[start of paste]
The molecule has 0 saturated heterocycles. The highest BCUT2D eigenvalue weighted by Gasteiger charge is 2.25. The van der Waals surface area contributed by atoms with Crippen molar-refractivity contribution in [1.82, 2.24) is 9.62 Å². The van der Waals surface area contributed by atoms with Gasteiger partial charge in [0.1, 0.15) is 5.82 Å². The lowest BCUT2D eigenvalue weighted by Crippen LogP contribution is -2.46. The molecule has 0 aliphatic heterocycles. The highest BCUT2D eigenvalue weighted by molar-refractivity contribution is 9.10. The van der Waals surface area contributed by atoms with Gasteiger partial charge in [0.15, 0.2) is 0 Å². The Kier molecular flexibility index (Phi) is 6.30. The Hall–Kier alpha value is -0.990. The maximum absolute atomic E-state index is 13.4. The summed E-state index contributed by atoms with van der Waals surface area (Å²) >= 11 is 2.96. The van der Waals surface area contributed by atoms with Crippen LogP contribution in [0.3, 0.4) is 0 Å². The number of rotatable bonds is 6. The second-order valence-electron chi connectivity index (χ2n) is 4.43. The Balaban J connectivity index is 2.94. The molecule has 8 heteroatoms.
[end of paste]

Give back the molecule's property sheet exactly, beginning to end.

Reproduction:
The molecule has 0 saturated heterocycles. The highest BCUT2D eigenvalue weighted by Gasteiger charge is 2.25. The van der Waals surface area contributed by atoms with Crippen molar-refractivity contribution in [1.82, 2.24) is 9.62 Å². The van der Waals surface area contributed by atoms with Gasteiger partial charge in [0.1, 0.15) is 5.82 Å². The lowest BCUT2D eigenvalue weighted by Crippen LogP contribution is -2.46. The molecule has 0 aliphatic heterocycles. The highest BCUT2D eigenvalue weighted by molar-refractivity contribution is 9.10. The van der Waals surface area contributed by atoms with Gasteiger partial charge in [0.15, 0.2) is 0 Å². The Kier molecular flexibility index (Phi) is 6.30. The Hall–Kier alpha value is -0.990. The maximum absolute atomic E-state index is 13.4. The summed E-state index contributed by atoms with van der Waals surface area (Å²) >= 11 is 2.96. The van der Waals surface area contributed by atoms with Crippen LogP contribution in [0.3, 0.4) is 0 Å². The number of rotatable bonds is 6. The second-order valence-electron chi connectivity index (χ2n) is 4.43. The Balaban J connectivity index is 2.94. The molecule has 8 heteroatoms.